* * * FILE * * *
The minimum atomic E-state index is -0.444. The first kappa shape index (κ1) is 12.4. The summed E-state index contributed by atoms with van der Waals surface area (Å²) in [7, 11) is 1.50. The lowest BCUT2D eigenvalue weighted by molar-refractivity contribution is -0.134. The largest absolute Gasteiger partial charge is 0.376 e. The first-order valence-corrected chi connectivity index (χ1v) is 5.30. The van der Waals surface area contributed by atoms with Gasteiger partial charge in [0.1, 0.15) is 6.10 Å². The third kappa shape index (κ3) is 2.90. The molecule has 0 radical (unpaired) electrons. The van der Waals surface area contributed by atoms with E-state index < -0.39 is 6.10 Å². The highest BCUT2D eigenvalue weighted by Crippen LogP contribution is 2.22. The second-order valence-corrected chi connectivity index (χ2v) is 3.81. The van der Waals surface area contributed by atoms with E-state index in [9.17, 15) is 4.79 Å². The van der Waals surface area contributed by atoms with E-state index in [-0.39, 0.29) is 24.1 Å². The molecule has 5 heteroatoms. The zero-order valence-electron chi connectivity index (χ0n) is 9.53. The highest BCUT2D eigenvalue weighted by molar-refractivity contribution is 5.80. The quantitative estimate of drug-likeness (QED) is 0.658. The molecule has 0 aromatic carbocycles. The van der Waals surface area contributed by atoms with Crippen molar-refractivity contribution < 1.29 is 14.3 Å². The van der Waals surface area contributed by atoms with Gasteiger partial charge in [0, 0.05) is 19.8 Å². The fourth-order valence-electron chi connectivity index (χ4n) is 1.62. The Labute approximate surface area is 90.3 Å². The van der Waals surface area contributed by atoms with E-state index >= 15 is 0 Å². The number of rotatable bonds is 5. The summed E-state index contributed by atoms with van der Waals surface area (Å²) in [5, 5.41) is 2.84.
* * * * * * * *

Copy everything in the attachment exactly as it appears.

The minimum atomic E-state index is -0.444. The first kappa shape index (κ1) is 12.4. The summed E-state index contributed by atoms with van der Waals surface area (Å²) in [7, 11) is 1.50. The lowest BCUT2D eigenvalue weighted by molar-refractivity contribution is -0.134. The largest absolute Gasteiger partial charge is 0.376 e. The first-order valence-corrected chi connectivity index (χ1v) is 5.30. The van der Waals surface area contributed by atoms with Gasteiger partial charge in [0.1, 0.15) is 6.10 Å². The third kappa shape index (κ3) is 2.90. The molecule has 0 radical (unpaired) electrons. The van der Waals surface area contributed by atoms with E-state index < -0.39 is 6.10 Å². The highest BCUT2D eigenvalue weighted by Crippen LogP contribution is 2.22. The second-order valence-corrected chi connectivity index (χ2v) is 3.81. The van der Waals surface area contributed by atoms with E-state index in [9.17, 15) is 4.79 Å². The van der Waals surface area contributed by atoms with E-state index in [-0.39, 0.29) is 24.1 Å². The molecule has 5 heteroatoms. The zero-order valence-electron chi connectivity index (χ0n) is 9.53. The highest BCUT2D eigenvalue weighted by molar-refractivity contribution is 5.80. The quantitative estimate of drug-likeness (QED) is 0.658. The molecule has 0 aromatic carbocycles. The van der Waals surface area contributed by atoms with Crippen molar-refractivity contribution < 1.29 is 14.3 Å². The van der Waals surface area contributed by atoms with Gasteiger partial charge in [0, 0.05) is 19.8 Å². The fourth-order valence-electron chi connectivity index (χ4n) is 1.62. The Labute approximate surface area is 90.3 Å². The van der Waals surface area contributed by atoms with E-state index >= 15 is 0 Å². The number of rotatable bonds is 5. The summed E-state index contributed by atoms with van der Waals surface area (Å²) in [5, 5.41) is 2.84.